In my business of investment advisery service, the first question we ask a new client is "What do you want to accomplish with your assets?" The vast majority of investors will respond with some variation of "I want to make as much money as possible, but I don't want to lose anything either." While we'd all like to achieve guaranteed gains without risk of loss, this is simply not possible. Instead, the key is to understand your objectives balanced against the amount of risk required to likely achieve those goals.
Client: I want to make enough money during my retirement to support my income requirements and provide enough money for my kids when I pass away. I also really don't want to lose what I have worked my whole life to accumulate. Can you help me?
Adviser: First, let's just get this out of the way: just about anyone who does any kind of investing shares your feelings. Everyone loves making money (growth), and no one I know likes losing it (capital preservation). However, it's impossible to guarantee both capital preservation and growth on a forward-looking basis. While the goal may have been achieved in hindsight (i.e. if an account grows over a certain period, both growth and capital preservation occurred), there can be no guarantee that condition will persist in the future.
Client: Isn't this one of the reasons people seek professional money management? This doesn't seem like an outrageous goal. Can you give me additional insight into your reasoning?
Adviser: OK, think about it this way. One of the concepts of basic finance is that attempting to achieve virtually any type of positive return requires the investor to accept the possibility of volatility and depreciation, especially over the short-term. Or, put another way, all investments involve risk.
Client: What if I just kept all my assets in a money market fund? Aren't I achieving the goal of preserving my capital and growing my assets in a safe investment like this?
Adviser: Putting your assets in 100% cash (or in a cash-like instrument) certainly accomplishes the goal of capital preservation, but saying that it provides any growth on a real, inflation-adjusted basis is a bit of a fallacy.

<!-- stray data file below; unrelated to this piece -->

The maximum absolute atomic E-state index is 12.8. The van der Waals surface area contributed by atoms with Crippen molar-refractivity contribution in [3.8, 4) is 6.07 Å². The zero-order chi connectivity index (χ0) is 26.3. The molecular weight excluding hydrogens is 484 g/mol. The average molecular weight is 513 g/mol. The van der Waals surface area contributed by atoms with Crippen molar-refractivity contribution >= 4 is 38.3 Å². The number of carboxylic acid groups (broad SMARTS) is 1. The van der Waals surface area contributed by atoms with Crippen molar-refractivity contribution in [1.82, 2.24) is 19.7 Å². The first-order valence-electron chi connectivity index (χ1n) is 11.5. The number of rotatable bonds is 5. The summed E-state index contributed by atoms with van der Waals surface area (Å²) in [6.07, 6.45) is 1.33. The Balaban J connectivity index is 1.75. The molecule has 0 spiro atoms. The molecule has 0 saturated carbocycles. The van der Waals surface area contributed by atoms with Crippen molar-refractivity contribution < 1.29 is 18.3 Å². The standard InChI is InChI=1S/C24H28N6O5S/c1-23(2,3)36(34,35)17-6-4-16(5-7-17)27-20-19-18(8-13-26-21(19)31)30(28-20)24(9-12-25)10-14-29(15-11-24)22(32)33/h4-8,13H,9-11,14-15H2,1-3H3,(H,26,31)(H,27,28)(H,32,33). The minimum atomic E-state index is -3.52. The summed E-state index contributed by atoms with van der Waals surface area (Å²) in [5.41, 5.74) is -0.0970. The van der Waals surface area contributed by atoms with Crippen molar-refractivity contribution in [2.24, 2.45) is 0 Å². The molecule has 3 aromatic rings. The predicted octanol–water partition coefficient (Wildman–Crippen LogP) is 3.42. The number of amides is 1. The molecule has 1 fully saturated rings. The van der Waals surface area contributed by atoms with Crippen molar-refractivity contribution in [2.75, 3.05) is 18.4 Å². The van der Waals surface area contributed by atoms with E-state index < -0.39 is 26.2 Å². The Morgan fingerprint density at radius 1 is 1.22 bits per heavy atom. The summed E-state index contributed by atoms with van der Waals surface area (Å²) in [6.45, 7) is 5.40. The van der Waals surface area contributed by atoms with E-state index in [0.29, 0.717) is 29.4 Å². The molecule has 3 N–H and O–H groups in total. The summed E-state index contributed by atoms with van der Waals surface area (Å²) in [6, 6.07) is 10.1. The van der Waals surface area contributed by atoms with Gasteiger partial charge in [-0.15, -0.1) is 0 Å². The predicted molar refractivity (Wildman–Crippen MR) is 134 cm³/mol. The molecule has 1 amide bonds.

Let's say you have $200,000 in cash. For the next 20 years, you keep that cash in a money market fund that pays a return at about the same rate of long term inflation. Let's call it 3% per year. 20 years from now, you look in the account and, lo and behold, you have over $361,000! But just one problem: in 2027, $361 thousand can only buy you the same things $200 thousand did in 2007. That's no growth at all! This is because inflation has raised the baseline price on all goods over time. So this particular money market fund only kept pace with inflation, it didn't grow your assets at all!
In order to protect your assets from the erosion of purchasing power caused by inflation, you'll have to find some sort of investment that provides a level of growth above and beyond that of inflation. In other words, you'll have to accept some risk. If you don't want any risk, you can't expect any growth. See how that works?
Client: Yes, that makes sense. So, in your opinion, what can I do?
Adviser: After figuring out what the goals for your assets are, we have to work to find what level of risk is likely required to achieve those goals and if you are prepared to incur them. If not, you might need to reduce your goals. An investment advisor can help you find an appropriate balance and help you navigate the markets with your goals in mind. Your advisor can help walk you thorough a variety of scenarios to help gauge your comfort level with various strategies. At the end of the day, you should be able to find a strategy that maximizes the likelihood of meeting your financial objectives while still allowing you to sleep at night.
The Adviser's Corner tackles a common situation or issue facing financial advisors and their clients.